Gazans have consequently reduced their daily calorie intake, mainly by no longer eating items like red meat, rice, oils and fats, and fruits and dairy products – leading to nutritional deficiencies like anaemia, the report says.

Jalal Ataf Al-Masari has been running a fruit stand at the heart of the crowded Beach refugee camp in Gaza City for ten years, and he says he has never seen prices so high and business so low.

"At the beginning of the siege, it was only the poor that stopped buying fruit," Al-Masari says. "Now, nobody buys fruit. Life has become increasingly worse."

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Friday, May 1, 2009

Gaza: Not nearly back to normal

Apr 30th 2009 | GAZA CITY
From The Economist print edition
Three months after Israel’s war ended, life for Gazans is still dismal

MUHAMMAD KHADER places some rugs and blankets amid the ruins of his house. Sometimes he goes there to rest when the tent he shares with his wife and six of their daughters gets too crowded. They ran away from their home earlier this year when it was hit by a missile during Israel’s war in the Gaza Strip, and fled to their only married daughter’s house in Jabaliya, a Palestinian refugee camp originally built for villagers fleeing in 1948 from what is now Israel. The daughter did not have enough blankets or mattresses for everyone but the neighbours helped out.

As soon as the Israeli troops pulled out of Gaza in mid-to-late January the Khader family went home—to find a pile of rubble. Even their chicken pen had been bulldozed. It had been their sole source of income since Mr Khader, along with thousands of other Gazan men, lost his permit to work in Israel after the second Palestinian intifada (uprising) started in 2000. Now he sits amid the debris and gazes at the green tents with Rotary International logos which an Arab charity has pitched on a muddy, desolate field on Jabaliya’s eastern edge. Before the war, olive and citrus trees grew there. “We used to work in Israel,” he says, lighting another cigarette. “We worked for them, built their houses. And now look what they’ve done to us.”

Mr Khader is one of tens of thousands of Palestinians who became homeless in the recent Gaza war. UN agencies estimate that 4,100 houses were destroyed and 15,000-plus damaged; 50,000-odd people sought refuge in UN schools during the fighting. Most went home after the truce or found other places to live. But thousands are still huddling in tents in makeshift refugee camps.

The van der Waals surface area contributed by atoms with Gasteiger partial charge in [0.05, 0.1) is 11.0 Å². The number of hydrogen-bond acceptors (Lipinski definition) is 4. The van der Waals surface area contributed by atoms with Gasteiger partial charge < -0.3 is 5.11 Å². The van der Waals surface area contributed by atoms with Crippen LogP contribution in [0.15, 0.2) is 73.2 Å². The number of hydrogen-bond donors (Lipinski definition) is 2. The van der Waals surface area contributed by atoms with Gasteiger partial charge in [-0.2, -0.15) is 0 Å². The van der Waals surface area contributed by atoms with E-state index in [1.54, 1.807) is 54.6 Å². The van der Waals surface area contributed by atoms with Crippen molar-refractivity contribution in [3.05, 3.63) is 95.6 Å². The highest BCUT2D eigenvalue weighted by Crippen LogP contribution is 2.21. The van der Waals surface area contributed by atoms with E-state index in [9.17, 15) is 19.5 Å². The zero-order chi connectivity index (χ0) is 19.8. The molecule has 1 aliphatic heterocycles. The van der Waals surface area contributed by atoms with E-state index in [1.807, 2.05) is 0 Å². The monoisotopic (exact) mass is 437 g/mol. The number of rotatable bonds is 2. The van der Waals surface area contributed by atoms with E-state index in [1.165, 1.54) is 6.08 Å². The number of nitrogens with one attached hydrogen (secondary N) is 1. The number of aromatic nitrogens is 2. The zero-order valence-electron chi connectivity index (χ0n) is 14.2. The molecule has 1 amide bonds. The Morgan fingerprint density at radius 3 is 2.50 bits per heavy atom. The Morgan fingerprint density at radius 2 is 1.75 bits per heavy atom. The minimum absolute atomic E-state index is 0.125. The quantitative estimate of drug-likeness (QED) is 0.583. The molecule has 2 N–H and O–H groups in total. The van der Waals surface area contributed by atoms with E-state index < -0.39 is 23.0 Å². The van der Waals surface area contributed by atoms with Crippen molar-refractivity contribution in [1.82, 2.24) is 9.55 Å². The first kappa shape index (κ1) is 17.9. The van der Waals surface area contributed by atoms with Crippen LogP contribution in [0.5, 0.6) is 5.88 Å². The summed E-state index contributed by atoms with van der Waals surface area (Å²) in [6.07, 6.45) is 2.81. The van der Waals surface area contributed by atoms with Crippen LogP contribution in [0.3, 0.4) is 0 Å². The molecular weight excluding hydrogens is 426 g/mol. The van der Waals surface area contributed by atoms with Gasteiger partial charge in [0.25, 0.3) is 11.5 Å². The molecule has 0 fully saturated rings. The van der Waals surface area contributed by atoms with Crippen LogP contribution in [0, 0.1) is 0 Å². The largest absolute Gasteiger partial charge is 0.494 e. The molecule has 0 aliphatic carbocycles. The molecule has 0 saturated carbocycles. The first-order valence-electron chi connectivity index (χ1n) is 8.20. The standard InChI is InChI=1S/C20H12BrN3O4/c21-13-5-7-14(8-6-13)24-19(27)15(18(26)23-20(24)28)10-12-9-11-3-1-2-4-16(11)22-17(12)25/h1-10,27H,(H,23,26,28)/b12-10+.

A mining bulldozer noisily clears away the ruins on the fringe of Jabaliya but there is virtually no reconstruction anywhere in Gaza. At an international donors’ conference in the Egyptian resort of Sharm el-Sheikh in March, $4.5 billion was pledged for reconstruction. But three months after the ceasefire, repair work has yet to begin.

Israel is still enforcing the sanctions it imposed on Gaza after the Palestinian Islamist movement, Hamas, took over the strip in June 2007, violently ousting its secular rival, Fatah. The Israelis still refuse to let in most imports except food and vital medicine. They still bar building material such as concrete, steel and pipes, as well as industrial equipment. They say they fear that Hamas and other militant groups would use them to build bunkers or weapons, such as the home-made rockets they still sometimes fire at nearby Israeli towns.

Supplies for repairing the water and sewage system and the electricity networks damaged during the war are also stuck at the border terminals. A good 90% of the people suffer from power cuts; the rest have no electricity at all. While 32,000 people in a population of 1.5m have no running water, 100,000 or so get water once in every two or three days. The United Nations Relief and Works Agency (UNRWA), which looks after Palestinian refugees across the Middle East, says that the rate of infectious diseases, including diarrhoea and viral hepatitis, which result from bad water and sanitation, has risen.